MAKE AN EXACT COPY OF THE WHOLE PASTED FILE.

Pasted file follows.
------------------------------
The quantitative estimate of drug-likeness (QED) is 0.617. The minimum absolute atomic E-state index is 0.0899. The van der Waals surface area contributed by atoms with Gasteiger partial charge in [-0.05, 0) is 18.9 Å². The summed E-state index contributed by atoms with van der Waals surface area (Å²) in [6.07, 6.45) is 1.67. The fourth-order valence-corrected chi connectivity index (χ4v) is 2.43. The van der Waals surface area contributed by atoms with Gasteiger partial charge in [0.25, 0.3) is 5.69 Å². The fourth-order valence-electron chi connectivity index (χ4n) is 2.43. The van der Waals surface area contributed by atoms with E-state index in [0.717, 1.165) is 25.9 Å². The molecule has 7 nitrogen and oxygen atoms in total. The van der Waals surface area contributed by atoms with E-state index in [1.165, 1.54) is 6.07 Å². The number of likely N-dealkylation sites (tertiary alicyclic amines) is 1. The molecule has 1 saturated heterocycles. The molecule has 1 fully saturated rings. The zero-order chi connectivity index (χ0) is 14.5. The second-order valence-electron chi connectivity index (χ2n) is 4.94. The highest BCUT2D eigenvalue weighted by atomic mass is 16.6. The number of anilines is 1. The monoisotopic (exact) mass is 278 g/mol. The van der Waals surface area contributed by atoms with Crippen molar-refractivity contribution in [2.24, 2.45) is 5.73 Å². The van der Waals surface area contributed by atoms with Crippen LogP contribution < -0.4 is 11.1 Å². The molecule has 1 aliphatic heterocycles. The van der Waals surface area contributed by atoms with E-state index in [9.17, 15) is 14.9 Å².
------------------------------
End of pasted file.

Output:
The quantitative estimate of drug-likeness (QED) is 0.617. The minimum absolute atomic E-state index is 0.0899. The van der Waals surface area contributed by atoms with Gasteiger partial charge in [-0.05, 0) is 18.9 Å². The summed E-state index contributed by atoms with van der Waals surface area (Å²) in [6.07, 6.45) is 1.67. The fourth-order valence-corrected chi connectivity index (χ4v) is 2.43. The van der Waals surface area contributed by atoms with Gasteiger partial charge in [0.25, 0.3) is 5.69 Å². The fourth-order valence-electron chi connectivity index (χ4n) is 2.43. The van der Waals surface area contributed by atoms with E-state index in [0.717, 1.165) is 25.9 Å². The molecule has 7 nitrogen and oxygen atoms in total. The van der Waals surface area contributed by atoms with E-state index in [1.165, 1.54) is 6.07 Å². The number of likely N-dealkylation sites (tertiary alicyclic amines) is 1. The molecule has 1 saturated heterocycles. The molecule has 1 fully saturated rings. The zero-order chi connectivity index (χ0) is 14.5. The second-order valence-electron chi connectivity index (χ2n) is 4.94. The highest BCUT2D eigenvalue weighted by atomic mass is 16.6. The number of anilines is 1. The monoisotopic (exact) mass is 278 g/mol. The van der Waals surface area contributed by atoms with Crippen molar-refractivity contribution in [2.24, 2.45) is 5.73 Å². The van der Waals surface area contributed by atoms with Crippen LogP contribution < -0.4 is 11.1 Å². The molecule has 1 aliphatic heterocycles. The van der Waals surface area contributed by atoms with E-state index in [9.17, 15) is 14.9 Å².